Banshee

Edited by Julia Rios

October 2017

“Alright Meka, I’ll see you tomorrow morning,” Gina said as she made her way onto the bus.

Meka waved goodbye and turned to walk the rest of the city block towards her house on the corner. Gina was still chuckling to herself, remembering scenes from the comedy they’d just watched. The theater had been packed with kids from her high school, all loud and rowdy. The extra commentary from the audience made the movie even funnier.

She snapped back to reality when she felt the bus lurch to a stop, bracing herself for the frosty winter cold. I’m about three blocks from my house. It should take like 15 minutes to get home, Gina thought while power walking down the dark side street.

“Yeah, I see her,” a deep voice whispered from across the street. “Got it…be ready on Broad Street in like 2 minutes.”

Gina’s walk turned into a light jog as she rounded the corner. Only two more blocks and I’m home, she thought. The man’s steps sped up to match her own. He crossed the street. He was so close now that she could hear his heavy breathing.

“Hey, excuse me Miss can I ask you a question real quick?” he asked.

Gina’s jog turned into a bonafide sprint. Fear overpowered everything else as she desperately tried to get away. One more block, she thought with relief.

But that relief was short lived when she spotted the unmarked black van opening its door on the corner. She turned around just in time to see the masked man jump at her, knocking her to the cold hard sidewalk. Another masked man jumped out of the van and grabbed her arms.

Gina did not go quietly. The commotion should have awakened the whole neighborhood, but no one opened their door to see what the noise was all about.

“Somebody help me!” she screamed over and over. But no one came to rescue her.

The two men scooped her up like she weighed no more than a rag doll and threw her into the back of the van. One masked man jumped behind the steering wheel and the other slid into the back next to Gina, closing the sliding door behind him. In less than one minute she was lying in the back of the van with her hands and feet tied together.

Gina screamed and fought, but her struggle was pointless. Her 115 pounds were no match for the attacker, who was more than twice her size. He threw his weight around, enjoying the fact that he overpowered her.

She saw movement out of the corner of her eye. There were three other girls tied up and gagged, crying in the dark of the van. They were huddled close, trying to comfort one another, but failing miserably.

Everything was happening so fast that she barely had time to process what was going on. But, Gina’s fear turned to anger as the realization of her situation finally hit her. She’d been reading about it on the news over the past few weeks. African American and Latina teenage girls were going missing at an alarming rate all over the country. Here one minute and gone the next. No one would say for sure what was happening to the girls, but everyone knew the truth: sex trafficking.

She saw the gag in her attacker’s hand. A growl grew in the pit of her belly, turning into a deep throated roar. The man’s hand stopped mid-air, clearly shocked by the awkward sound coming from such a small frame. To Gina’s surprise, her roar quickly switched octaves, now a piercing shriek that flowed from her O-shaped mouth.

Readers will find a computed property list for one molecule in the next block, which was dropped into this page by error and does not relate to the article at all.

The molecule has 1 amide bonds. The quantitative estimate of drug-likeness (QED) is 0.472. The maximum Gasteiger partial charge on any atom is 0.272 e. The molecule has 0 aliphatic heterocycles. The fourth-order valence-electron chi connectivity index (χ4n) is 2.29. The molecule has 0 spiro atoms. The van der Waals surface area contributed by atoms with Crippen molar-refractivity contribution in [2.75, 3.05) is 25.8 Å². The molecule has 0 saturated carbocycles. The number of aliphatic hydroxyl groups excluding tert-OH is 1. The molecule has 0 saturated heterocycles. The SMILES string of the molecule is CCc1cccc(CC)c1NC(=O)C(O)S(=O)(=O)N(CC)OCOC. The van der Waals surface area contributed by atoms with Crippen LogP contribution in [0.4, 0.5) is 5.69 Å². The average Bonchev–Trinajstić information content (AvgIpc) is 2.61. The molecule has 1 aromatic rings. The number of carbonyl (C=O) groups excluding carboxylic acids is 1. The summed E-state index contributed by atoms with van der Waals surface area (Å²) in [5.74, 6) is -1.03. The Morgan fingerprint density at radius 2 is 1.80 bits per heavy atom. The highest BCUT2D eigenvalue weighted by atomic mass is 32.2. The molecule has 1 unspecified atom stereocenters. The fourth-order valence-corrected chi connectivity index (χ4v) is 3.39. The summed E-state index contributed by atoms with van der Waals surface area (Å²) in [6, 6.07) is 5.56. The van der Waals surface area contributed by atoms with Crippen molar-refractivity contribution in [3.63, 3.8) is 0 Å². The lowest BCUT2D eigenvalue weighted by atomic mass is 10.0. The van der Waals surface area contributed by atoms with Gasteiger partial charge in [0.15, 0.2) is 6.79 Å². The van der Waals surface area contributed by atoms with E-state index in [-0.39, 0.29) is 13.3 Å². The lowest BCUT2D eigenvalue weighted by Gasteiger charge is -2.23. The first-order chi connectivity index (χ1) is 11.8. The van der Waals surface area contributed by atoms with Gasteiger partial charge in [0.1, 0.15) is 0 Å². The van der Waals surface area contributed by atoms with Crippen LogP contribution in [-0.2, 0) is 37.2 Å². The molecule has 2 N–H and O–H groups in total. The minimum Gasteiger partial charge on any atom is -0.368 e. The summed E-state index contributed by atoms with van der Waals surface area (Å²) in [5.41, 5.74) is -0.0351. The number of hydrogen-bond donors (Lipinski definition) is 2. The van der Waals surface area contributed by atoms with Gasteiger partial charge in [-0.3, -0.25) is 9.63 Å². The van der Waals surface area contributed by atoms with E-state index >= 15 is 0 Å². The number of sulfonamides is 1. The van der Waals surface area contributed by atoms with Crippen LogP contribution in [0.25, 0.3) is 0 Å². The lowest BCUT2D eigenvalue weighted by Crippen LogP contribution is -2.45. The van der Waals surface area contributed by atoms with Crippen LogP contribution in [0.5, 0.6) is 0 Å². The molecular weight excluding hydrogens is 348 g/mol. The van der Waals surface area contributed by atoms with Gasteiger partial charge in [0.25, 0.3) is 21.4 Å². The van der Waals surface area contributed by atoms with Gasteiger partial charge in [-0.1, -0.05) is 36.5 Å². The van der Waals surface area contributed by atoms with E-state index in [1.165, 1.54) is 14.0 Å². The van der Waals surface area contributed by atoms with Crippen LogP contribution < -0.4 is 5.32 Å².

All fear disappeared, replaced by rage. Her eyes rolled back until the only color visible was a glowing white. She directed all of her hurt and pain onto the two men who wished to violate her. The van began to rock violently. Then suddenly the windows blew out. Ice cold winter air rushed in cooling the warm blood that trickled from the ears of the now unmasked attackers. They clawed at their ears, begging Gina to have mercy.

Gina persisted.

Alarms sounded as Gina’s shrieking caused the windows to blow out of the cars up and down the street. The men twitched to the sound of her death song. Convulsions rocked the man in the back of the van. His pale white face pleaded for the pain to end. Gina’s voice reached an even higher level and his body jerked one last time, eyes snapped wide-open.

Gina was pleased; his pain made her happy.

“Gina! Gina!” a familiar voice yelled. “You have to untie us.”

It was Meka. She was tied up in the dark of the van with two other girls Gina recognized from her school. She managed to remove her gag while Gina was struggling with the now dead attackers.

The adrenaline began to subside. Gina felt calm washing over her. She untied herself then quickly freed the frightened young ladies next to her. Gloria and Clara, still crying, ran off in the direction of the bus stop. Meka clung to Gina like her life depended on it.

The girls stumbled down the block together. They cleaned their faces and adjusted their clothing before approaching the front porch. Still in a daze, they stepped into the warmth of Gina’s living room. The smell of baked chicken and something sweet wafted from the bright kitchen.

“Did you girls have a good time?” Gina’s mother asked from the kitchen.

Gina met Meka’s eyes and shook her head gently. Don’t say anything, she mouthed. Meka nodded to reassure Gina that their secret was safe; she would never tell a soul. Gina pasted a smile on her face.

“Yes,” Gina replied.

About the author

Cherrelle Shelton grew up in New Jersey where she currently lives with her husband and three children. She has a Master’s degree in Public Health and works in Environmental Health. She is the author of several children’s books as well as a young adult novel, Dreamers. Find her at www.ItsReallyRelle.com.

© 2017 Cherrelle Shelton